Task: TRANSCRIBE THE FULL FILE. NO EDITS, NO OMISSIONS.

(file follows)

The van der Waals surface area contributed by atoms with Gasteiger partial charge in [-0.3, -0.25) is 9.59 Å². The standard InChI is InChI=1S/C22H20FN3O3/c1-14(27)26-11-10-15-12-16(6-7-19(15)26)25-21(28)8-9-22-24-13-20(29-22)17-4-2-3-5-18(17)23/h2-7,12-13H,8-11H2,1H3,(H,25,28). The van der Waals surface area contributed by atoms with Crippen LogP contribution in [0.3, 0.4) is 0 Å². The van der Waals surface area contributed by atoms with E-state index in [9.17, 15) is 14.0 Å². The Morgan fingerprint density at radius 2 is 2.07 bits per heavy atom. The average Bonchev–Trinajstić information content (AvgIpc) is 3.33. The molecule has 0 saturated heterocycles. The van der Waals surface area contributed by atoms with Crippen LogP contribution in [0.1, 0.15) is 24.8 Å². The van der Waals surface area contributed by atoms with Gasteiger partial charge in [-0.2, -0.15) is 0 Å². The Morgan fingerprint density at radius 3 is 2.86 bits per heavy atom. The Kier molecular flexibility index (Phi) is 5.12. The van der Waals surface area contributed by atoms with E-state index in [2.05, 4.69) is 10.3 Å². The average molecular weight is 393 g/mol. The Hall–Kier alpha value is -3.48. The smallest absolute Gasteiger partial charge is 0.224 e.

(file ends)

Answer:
The van der Waals surface area contributed by atoms with Gasteiger partial charge in [-0.3, -0.25) is 9.59 Å². The standard InChI is InChI=1S/C22H20FN3O3/c1-14(27)26-11-10-15-12-16(6-7-19(15)26)25-21(28)8-9-22-24-13-20(29-22)17-4-2-3-5-18(17)23/h2-7,12-13H,8-11H2,1H3,(H,25,28). The van der Waals surface area contributed by atoms with Crippen LogP contribution in [0.3, 0.4) is 0 Å². The van der Waals surface area contributed by atoms with E-state index in [9.17, 15) is 14.0 Å². The Morgan fingerprint density at radius 2 is 2.07 bits per heavy atom. The average Bonchev–Trinajstić information content (AvgIpc) is 3.33. The molecule has 0 saturated heterocycles. The van der Waals surface area contributed by atoms with Crippen LogP contribution in [0.1, 0.15) is 24.8 Å². The van der Waals surface area contributed by atoms with Gasteiger partial charge in [-0.2, -0.15) is 0 Å². The Morgan fingerprint density at radius 3 is 2.86 bits per heavy atom. The Kier molecular flexibility index (Phi) is 5.12. The van der Waals surface area contributed by atoms with E-state index in [2.05, 4.69) is 10.3 Å². The average molecular weight is 393 g/mol. The Hall–Kier alpha value is -3.48. The smallest absolute Gasteiger partial charge is 0.224 e.